While for Cohen knowledge was a “mental creation” or “setting” of an object, for Hartmann knowledge meant grasping something that was already there. Hartmann described this acquisition as a process in three phases.

  1. In the beginning, here Hartmann leaned on Husserl , there is a phenomenology of knowledge. This includes processes of perception as well as processes of consciousness, such as the formation of representations, and the progress of knowledge. In the phenomenological perspective one tries to achieve a “maximum of givenness” (MdE, 43). However, it turns out that there are limits to knowledge. Man can never fully grasp the essence of reality, of which he and his cognitive achievement are only a part. At best, he can push the boundaries and broaden his horizon of knowledge.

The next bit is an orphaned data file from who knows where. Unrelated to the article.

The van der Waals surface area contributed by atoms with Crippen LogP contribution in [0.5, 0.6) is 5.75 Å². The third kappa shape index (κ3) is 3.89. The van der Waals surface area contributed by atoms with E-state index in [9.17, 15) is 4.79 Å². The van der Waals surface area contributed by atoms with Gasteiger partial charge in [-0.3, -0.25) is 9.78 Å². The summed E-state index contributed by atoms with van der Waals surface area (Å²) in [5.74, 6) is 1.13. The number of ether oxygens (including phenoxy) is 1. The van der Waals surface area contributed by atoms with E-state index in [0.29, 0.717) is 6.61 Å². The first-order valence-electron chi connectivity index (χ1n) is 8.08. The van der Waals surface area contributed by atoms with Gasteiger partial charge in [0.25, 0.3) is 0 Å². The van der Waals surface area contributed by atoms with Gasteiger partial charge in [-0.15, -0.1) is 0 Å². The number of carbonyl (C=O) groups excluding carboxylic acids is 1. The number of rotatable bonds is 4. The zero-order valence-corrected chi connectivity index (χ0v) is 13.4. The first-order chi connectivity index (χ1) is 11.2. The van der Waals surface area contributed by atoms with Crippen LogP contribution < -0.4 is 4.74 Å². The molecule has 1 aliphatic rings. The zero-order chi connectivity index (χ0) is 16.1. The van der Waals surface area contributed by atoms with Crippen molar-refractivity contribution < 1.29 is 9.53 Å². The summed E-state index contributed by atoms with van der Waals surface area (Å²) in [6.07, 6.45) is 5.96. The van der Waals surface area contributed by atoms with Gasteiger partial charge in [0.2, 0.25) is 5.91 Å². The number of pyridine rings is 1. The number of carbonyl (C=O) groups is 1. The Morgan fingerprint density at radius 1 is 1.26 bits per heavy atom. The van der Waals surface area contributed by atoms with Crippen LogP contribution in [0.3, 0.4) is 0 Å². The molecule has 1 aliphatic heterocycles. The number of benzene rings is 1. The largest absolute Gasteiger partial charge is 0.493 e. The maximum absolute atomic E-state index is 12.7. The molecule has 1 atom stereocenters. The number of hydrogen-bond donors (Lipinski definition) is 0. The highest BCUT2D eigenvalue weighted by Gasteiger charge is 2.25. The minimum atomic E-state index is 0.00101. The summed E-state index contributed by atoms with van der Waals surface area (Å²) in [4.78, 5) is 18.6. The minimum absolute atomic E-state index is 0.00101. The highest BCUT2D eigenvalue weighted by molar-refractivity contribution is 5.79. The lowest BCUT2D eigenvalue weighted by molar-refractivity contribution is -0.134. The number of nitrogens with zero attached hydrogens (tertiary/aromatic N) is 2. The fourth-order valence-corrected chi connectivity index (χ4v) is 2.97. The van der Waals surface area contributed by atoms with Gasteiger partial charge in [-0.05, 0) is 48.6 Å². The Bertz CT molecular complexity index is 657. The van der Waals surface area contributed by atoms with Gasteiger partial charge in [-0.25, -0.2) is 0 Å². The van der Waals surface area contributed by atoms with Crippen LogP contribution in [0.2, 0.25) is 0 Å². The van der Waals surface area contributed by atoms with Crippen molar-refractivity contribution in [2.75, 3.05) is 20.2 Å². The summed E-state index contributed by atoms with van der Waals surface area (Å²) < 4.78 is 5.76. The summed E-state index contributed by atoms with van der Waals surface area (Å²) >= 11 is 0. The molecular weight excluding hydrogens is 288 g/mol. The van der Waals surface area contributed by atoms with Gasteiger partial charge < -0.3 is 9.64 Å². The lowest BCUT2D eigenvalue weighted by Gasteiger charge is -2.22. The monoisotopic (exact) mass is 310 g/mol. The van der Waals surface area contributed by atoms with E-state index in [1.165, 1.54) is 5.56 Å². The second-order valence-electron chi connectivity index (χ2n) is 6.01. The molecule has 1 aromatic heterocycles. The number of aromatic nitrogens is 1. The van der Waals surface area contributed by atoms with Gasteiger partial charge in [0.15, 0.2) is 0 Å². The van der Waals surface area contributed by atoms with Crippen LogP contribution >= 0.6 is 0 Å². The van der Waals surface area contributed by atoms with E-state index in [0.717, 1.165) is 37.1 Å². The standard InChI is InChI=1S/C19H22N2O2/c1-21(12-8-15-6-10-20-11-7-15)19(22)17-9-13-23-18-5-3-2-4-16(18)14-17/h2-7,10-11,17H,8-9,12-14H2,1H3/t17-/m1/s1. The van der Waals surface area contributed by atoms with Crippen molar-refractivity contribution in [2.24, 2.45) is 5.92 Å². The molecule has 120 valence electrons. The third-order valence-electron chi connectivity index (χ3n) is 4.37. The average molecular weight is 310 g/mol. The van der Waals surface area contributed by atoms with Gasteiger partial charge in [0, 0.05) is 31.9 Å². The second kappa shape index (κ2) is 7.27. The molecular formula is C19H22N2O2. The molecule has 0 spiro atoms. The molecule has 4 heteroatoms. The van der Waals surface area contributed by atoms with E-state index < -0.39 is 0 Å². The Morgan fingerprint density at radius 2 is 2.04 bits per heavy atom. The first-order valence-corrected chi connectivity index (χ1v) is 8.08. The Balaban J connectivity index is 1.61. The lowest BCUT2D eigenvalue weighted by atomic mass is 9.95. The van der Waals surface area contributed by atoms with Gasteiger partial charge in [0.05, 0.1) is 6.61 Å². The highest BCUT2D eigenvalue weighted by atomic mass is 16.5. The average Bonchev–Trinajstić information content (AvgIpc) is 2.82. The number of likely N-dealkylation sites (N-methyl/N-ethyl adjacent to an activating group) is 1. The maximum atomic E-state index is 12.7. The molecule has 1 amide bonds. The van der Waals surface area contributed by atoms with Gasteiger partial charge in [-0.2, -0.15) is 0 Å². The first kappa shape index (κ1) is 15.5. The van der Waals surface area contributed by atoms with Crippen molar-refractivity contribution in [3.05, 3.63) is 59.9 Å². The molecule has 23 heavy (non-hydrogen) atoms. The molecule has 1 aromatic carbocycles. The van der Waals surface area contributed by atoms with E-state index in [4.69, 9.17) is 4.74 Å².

2. In the second step, the given phenomena are analyzed. This analysis shows a basic aporia, which is the basis for all further problems of knowledge. On the one hand, the subject is trapped within the limits of its consciousness; on the other hand, it relates to a being outside of itself. Knowledge depends on the relationship to an object outside of itself. Hartmann did not seek a solution for this contradiction, but regarded it as given.
  3. The conception of existence is the result of phenomenological consideration. In the third step, Hartmann tried to justify this view. His main argument is that the assumption of realism, which reflects both the natural and scientific worldview, can only be deviated from for good reasons. "In reality, then, the burden of proof falls on idealism precisely because it is it that moves away from natural object consciousness and from the state of affairs of the cognitive phenomenon and makes an assertion that bears the stamp of unnaturalism from the start." (MdE 229)


In ethics , one of his central works, he designed a “material ethics of values” following Max Scheler . According to this, values , like the objects of mathematics or logic, have the mode of being of an “ideal being” and are grasped by feeling for value.